“We tried to approach the Russian government with our proposal several times. We told them, ‘Let’s stop this war ourselves without involving anyone into this process.’ We are fighting to eliminate the danger to the very existence of the Chechen people. And where does this danger emanate from? From the Russian state. They start wars with us whenever they want. They deport us whenever they want. They brand us traitors. They call us terrorists. They blow up their houses in Moscow and Volgodonsk and blame us for that. As long as we remain under the jurisdiction of their constitutional law, the danger will always be there. Our fight is about this danger. This danger will be eliminated only if we get an international status, only international law can protect us. So far as other things are concerned, we are prepared to do whatever they want us to do, whatever they find advantageous. We can jointly manage our economy, defenses. We can jointly guard our borders. We can create a common currency and conduct our diplomatic affairs together. We can think of common investment programs. We are prepared to sign agreements on collective security and join the fight against terrorism. That is what we are telling the Russians. But they don’t want that. I see only one reason for that; it’s because of their old imperial ambitions. In this situation, we are compelled to seek friends elsewhere simply because Russians don’t want friendship with us.” –Aslan Maskhadov, president of Chechnya’s underground separatist government, in written responses to questions from the North Caucasus Service of Radio Free Europe/Radio Liberty, published on June 18.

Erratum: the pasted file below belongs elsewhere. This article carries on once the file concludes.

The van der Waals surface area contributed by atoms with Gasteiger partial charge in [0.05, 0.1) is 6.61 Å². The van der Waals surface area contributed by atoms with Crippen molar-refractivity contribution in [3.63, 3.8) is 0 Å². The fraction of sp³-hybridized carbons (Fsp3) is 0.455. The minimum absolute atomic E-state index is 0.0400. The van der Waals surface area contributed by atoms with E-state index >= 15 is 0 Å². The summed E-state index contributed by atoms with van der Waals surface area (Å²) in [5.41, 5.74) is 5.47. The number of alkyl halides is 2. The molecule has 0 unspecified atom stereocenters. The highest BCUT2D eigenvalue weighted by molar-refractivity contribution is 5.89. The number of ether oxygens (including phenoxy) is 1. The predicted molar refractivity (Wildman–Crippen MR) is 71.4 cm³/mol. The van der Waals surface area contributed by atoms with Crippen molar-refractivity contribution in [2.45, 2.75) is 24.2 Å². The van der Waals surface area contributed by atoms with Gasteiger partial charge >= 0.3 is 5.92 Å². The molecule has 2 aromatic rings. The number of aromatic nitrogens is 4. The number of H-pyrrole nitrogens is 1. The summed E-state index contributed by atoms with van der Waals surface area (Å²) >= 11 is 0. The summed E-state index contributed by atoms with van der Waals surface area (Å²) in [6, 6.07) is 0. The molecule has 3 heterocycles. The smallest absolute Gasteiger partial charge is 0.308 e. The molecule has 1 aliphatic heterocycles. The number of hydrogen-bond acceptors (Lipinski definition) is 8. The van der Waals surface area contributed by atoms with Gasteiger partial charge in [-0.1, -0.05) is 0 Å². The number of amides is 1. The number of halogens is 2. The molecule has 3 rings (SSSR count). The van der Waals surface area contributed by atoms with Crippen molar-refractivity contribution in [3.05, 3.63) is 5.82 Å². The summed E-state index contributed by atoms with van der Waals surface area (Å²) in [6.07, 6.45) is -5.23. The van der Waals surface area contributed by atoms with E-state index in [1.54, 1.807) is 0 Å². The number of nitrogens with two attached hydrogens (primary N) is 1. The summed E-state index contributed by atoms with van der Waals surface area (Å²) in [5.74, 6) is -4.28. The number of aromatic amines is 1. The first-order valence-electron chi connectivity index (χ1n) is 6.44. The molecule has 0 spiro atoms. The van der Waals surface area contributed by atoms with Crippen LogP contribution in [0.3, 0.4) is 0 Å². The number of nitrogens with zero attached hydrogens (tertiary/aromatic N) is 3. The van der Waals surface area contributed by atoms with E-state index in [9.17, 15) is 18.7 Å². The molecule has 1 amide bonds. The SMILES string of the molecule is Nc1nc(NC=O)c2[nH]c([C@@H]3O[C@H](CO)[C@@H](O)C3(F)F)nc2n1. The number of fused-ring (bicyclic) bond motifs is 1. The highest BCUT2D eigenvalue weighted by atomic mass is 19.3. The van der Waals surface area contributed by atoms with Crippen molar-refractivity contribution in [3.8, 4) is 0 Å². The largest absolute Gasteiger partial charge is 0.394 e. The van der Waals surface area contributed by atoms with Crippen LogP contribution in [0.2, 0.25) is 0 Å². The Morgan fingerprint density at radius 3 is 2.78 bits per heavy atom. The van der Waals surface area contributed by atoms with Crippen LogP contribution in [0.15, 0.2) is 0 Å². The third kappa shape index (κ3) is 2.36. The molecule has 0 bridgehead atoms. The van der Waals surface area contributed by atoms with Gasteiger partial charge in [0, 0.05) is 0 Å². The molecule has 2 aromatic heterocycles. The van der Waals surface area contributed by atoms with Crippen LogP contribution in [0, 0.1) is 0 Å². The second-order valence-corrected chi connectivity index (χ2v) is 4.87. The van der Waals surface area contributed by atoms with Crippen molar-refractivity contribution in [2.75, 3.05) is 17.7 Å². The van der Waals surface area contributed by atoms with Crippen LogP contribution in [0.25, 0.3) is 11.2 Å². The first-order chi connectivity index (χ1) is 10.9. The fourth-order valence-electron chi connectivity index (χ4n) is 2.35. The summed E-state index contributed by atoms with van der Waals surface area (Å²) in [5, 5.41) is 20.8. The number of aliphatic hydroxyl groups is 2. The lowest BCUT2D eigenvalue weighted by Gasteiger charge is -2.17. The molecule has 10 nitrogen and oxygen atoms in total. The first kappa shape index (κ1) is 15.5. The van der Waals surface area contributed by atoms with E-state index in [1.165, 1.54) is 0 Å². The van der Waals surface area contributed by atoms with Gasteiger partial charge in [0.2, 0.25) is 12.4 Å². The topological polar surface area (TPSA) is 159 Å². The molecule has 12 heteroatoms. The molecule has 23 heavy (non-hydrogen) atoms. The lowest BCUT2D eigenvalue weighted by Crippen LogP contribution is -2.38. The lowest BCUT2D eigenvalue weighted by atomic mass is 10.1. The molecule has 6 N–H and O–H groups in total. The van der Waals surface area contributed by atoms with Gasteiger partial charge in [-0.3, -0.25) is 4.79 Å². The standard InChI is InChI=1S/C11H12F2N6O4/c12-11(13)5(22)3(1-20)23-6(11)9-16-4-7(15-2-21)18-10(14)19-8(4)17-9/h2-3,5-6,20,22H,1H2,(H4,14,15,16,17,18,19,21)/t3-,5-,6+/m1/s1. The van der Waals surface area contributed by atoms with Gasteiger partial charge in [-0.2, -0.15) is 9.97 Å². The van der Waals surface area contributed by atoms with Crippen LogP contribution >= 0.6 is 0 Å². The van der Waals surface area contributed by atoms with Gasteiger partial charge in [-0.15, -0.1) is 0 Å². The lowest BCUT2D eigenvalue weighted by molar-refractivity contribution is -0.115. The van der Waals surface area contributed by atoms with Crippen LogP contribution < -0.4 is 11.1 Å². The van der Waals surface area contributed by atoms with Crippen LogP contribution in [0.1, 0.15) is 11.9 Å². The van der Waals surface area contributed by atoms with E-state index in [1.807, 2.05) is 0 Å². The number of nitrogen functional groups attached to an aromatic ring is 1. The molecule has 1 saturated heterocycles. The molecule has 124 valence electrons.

Alu Alkhanov, the front-running candidate for the presidency of Chechnya’s pro-Moscow administration, commented (as quoted by Russky Kurier on June 21) that “there will be no negotiations with Maskhadov.”